12 Favorite Midwest Hikes | Midwest Living

12 Favorite Midwest Hikes

Looking for a fresh loop that’ll be a summer highlight or just a new trail for a weekend stroll? Try some of these 12 hikes from across the Midwest—all local favorites that we can’t wait to get back to.
  • Marquette, Kansas: Kanopolis State Park

    Glimpses of the American Southwest emerge via sandstone canyons and bluffs in this remote state park in central Kansas. Start on the Buffalo Track Canyon Nature Trail at Trailhead C, and follow it 0.75 miles through a flower-filled meadow, where you’ll pick up the Horsethief Canyon Trail. On that looping 5.5-mile hike, you’ll rock-hop across Buffalo Creek, pass caves and climb over sandstone slabs to a stunning view of the prairie below. (785) 546-2565; kdwpt.state.ks.us


  • Eagan, Minnesota: Lebanon Hills Regional Park

    The entrance to this suburban Twin Cities oasis awaits on busy, mall-lined Cliff Road. Traffic noise fades on trails weaving among lakes, light woods, marshes and meadows. Dozens of unnamed trail segments create an interconnected web of paths for 1-mile lakeside loops or long cross-park treks. (651) 554-6530; www.co.dakota.mn.us


  • Ponca, Nebraska: Ponca State Park

    More than 20 miles of paths traverse stands of timber, open prairie and the banks of the Missouri River in this popular state park. Most paths are grassy, wide and rated as easy or moderate, but adventure-seekers find a thrill on Corps of Discovery’s single-track path along a 50-foot cliff. (402) 755-2284; outdoornebraska.ne.gov


  • Garretson, South Dakota: Palisades State Park

    This small park near Sioux Falls showcases the work of Split Rock Creek, which carved 50-foot bluffs and rugged formations from large deposits of rosy Sioux quartzite. Though the trails are short (the longest is 1.5-mile Split Rock Creek Trail loop), challenging terrain and bluffside overlooks make the treks rewarding. (605) 594-3824; gfp.sd.gov


  • Photo by Amber Matheson.

    Loudonville, Ohio: Mohican State Park

    About halfway between Cleveland and Columbus, these 1,110 acres are crisscrossed by dozens of interconnected trails centered around the Clear Fork of the Mohican River. Easy 1-mile Grist Mill Trail ends at a working 1880s (you guessed it) gristmill; 2-mile Lyons Falls Trail starts by a covered bridge and passes two waterfalls; and 3-mile Hog Hollow Trail leads to views from a climbable fire tower. mohicanstatepark.org

  • Mcgregor, Iowa: Pikes Peak State Park

    Bridal Veil Trail begins as a flat, paved path but quickly turns into a wooden boardwalk with well-worn steps. A forest of moss-flecked hardwoods and large ferns lines the 6.5-mile trail, with its overlooks, waterfalls and other points of interest every half-mile or so through these hills along the Mississippi. (563) 873-2341; iowadnr.gov


  • Photo by Danny Lee.

    Martinsville, Indiana: Tecumseh Trail

    Little surprises engage hikers along this trail. Look for lizards, turtles and deer; wild berries and mushrooms; an old cemetery; and the clear waters of Yellowwood Lake. Begin out-and-back day hikes from the Morgan-Monroe State Forest Headquarters in the north or from Lake Monroe in the Yellowwood State Forest in the south. Or hike the 42 miles between. (855) 812-4453; hoosierhikerscouncil.org/Tecumseh-trail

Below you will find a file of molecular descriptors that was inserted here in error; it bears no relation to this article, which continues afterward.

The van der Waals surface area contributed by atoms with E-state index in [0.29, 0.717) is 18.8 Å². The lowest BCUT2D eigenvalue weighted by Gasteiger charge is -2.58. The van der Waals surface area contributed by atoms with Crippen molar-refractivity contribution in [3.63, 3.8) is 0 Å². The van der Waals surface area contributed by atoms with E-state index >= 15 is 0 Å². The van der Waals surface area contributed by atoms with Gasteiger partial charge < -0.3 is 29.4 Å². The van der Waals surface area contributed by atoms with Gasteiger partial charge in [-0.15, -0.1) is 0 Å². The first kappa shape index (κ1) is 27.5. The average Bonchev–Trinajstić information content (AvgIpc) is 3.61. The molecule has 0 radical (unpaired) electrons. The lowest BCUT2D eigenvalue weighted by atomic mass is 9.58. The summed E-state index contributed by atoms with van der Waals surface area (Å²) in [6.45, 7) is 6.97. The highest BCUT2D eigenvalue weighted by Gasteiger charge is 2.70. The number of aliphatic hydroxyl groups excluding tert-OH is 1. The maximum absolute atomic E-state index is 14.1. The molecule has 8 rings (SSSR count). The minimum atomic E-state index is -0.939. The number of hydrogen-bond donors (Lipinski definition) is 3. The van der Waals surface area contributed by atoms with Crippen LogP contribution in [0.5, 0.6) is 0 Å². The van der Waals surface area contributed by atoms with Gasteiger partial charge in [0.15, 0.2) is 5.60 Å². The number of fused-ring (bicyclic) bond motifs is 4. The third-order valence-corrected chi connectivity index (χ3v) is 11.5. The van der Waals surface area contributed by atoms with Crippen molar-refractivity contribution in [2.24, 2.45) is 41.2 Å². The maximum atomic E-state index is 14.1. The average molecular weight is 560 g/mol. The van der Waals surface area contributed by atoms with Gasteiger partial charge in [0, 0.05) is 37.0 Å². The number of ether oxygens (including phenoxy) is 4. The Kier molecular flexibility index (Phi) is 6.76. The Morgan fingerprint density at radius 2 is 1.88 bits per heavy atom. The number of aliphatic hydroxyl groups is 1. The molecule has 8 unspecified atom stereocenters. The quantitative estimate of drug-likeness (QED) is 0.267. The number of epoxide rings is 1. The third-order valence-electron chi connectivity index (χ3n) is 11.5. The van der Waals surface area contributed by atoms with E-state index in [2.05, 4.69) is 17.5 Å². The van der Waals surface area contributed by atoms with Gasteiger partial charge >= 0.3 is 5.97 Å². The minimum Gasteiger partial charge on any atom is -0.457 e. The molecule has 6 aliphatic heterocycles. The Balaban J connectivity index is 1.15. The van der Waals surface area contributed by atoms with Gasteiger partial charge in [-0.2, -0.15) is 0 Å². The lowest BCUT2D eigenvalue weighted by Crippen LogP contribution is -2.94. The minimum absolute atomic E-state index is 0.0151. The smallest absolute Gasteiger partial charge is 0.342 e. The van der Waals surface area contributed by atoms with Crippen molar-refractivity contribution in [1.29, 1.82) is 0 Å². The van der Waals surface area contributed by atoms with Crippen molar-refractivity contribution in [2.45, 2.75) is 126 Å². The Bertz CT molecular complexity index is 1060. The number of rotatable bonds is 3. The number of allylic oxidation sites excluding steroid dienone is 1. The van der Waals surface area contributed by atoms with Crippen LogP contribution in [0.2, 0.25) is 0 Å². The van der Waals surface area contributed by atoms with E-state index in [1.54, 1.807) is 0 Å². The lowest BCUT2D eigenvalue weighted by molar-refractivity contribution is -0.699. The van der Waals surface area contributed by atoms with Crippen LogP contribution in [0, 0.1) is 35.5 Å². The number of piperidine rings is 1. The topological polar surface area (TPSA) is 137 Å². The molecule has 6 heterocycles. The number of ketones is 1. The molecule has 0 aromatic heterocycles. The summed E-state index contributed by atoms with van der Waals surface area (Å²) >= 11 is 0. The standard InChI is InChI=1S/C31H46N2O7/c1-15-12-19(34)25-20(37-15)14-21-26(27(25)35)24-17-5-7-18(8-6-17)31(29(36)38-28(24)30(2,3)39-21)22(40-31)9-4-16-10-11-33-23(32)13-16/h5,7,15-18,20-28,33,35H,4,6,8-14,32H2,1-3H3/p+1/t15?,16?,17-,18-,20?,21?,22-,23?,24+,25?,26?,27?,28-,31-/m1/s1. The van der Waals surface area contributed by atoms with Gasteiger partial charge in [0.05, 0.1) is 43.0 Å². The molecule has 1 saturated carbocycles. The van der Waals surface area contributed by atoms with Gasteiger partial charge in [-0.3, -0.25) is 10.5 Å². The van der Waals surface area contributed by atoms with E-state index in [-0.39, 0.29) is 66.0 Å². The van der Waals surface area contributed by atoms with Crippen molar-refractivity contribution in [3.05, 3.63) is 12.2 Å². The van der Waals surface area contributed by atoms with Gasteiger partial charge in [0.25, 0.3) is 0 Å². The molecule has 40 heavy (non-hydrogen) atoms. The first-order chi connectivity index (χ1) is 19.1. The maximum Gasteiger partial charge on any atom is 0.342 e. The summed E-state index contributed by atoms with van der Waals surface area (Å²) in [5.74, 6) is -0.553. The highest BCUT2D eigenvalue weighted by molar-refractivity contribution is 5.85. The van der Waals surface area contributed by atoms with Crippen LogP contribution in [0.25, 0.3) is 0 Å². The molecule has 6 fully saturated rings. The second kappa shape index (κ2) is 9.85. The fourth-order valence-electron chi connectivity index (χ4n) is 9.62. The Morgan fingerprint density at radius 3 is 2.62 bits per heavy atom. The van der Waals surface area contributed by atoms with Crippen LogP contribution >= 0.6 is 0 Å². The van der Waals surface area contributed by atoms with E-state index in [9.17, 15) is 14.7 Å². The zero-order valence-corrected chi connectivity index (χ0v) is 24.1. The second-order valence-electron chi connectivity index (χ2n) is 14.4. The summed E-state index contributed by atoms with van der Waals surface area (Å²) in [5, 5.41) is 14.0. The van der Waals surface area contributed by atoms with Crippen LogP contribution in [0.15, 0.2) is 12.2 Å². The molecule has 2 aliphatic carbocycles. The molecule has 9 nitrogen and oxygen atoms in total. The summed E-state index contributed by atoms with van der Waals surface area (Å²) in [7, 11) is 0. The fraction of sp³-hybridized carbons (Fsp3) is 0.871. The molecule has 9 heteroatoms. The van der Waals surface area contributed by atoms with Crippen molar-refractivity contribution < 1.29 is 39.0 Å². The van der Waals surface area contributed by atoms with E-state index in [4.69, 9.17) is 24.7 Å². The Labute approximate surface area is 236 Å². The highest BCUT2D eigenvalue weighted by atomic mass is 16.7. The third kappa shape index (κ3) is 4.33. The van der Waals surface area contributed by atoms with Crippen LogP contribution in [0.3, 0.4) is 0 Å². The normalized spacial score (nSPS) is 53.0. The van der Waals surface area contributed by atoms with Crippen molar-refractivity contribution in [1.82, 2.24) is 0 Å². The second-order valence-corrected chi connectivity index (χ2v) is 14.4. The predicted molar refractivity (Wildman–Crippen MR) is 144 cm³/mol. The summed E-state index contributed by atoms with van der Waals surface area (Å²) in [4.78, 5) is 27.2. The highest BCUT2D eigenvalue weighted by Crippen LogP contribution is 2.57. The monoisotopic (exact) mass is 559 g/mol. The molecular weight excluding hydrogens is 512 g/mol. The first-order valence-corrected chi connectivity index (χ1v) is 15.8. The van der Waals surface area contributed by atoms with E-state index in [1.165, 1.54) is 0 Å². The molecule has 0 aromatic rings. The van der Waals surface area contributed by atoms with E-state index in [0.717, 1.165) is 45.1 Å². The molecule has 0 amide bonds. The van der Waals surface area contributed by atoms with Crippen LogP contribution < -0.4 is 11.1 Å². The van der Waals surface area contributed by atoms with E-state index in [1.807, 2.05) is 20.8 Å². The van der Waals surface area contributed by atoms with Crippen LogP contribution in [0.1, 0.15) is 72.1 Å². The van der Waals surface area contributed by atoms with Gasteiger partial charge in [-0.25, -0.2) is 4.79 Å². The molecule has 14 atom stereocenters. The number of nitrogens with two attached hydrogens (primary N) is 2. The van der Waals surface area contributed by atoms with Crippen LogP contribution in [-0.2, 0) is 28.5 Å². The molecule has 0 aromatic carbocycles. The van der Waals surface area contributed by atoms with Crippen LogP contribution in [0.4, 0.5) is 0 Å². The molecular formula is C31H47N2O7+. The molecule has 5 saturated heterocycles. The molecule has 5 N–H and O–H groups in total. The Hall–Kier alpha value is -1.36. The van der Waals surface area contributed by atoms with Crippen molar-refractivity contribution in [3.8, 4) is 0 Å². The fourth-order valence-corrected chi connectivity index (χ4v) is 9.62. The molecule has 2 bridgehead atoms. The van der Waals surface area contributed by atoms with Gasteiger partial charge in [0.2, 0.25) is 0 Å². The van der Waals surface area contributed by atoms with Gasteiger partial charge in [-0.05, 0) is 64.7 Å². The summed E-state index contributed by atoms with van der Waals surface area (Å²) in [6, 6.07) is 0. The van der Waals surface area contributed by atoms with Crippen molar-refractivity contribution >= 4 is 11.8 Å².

• Utica, Illinois: Matthiessen State Park

    A series of wooden boardwalks, bridges and stairs takes hikers along soaring north-central Illinois ridges and through fragrant cedar groves on the Upper Dells trails. Cross streams along the Lower Dells trails to rock formations with names like Giant’s Bathtub. Wear sturdy shoes; the terrain is rugged. (815) 667-4868; dnr.state.il.us


  • Ste. Genevieve, Missouri: Hawn State Park

    It’s hard to decide what’s more fun: Climbing over the granite boulders dotting Pickle Creek Trail or wading into crystal-clear Pickle Creek to cool off at the end of the trek. The short, easy hike is just under 2 miles round-trip. Other options at this park south of St. Louis, including 4-mile White Oaks Trail, lead to wildflower meadows, stands of oak and pine, and bluff-top views. (573) 883-3603; mostateparks.com


  • Photos by Amy Eckert.

    Mesick, Michigan: Huron-Manistee National Forests

    The Manistee River Trail reveals stands of white pine, giant ferns and a suspension bridge across the Manistee River. Located 2.5 miles from the trailhead in Seaton Creek Campground, a waterfall makes a great turnaround point for day hikers. But the 10.5-mile trail connects with the North Country National Scenic Trail to form a 23-mile riverside loop; overnight at a campsite along the Manistee River Trail portion. (231) 775-9727; michigan.gov

  • Wisconsin: Ice Age National Scenic Trail

    More than 1,000 forested trail miles trace the edge of the last continental glacier across the state. Explore sections in parks like Interstate State Park (on the Minnesota-Wisconsin border near St. Croix) and Kettle Moraine State Forest (near Delafield). To tackle multiday segments, contact the Ice Age Trail Alliance for advice. (800) 227-0046; iceagetrail.org 

  • Photo by Ann Arbor Miller.

    Lisbon, North Dakota: Sheyenne River State Forest

    The 4.5-mile round-trip Mineral Springs and Waterfall Trail packs visual delights: bridges over streams, overlooks of the Sheyenne River Valley and the state’s only documented waterfall (more pretty than powerful). The trailhead southwest of Fargo can be tricky to find: Follow the Sheyenne River Valley National Scenic Byway to fire number 6268. (701) 683-4323; ransomcountynd.com


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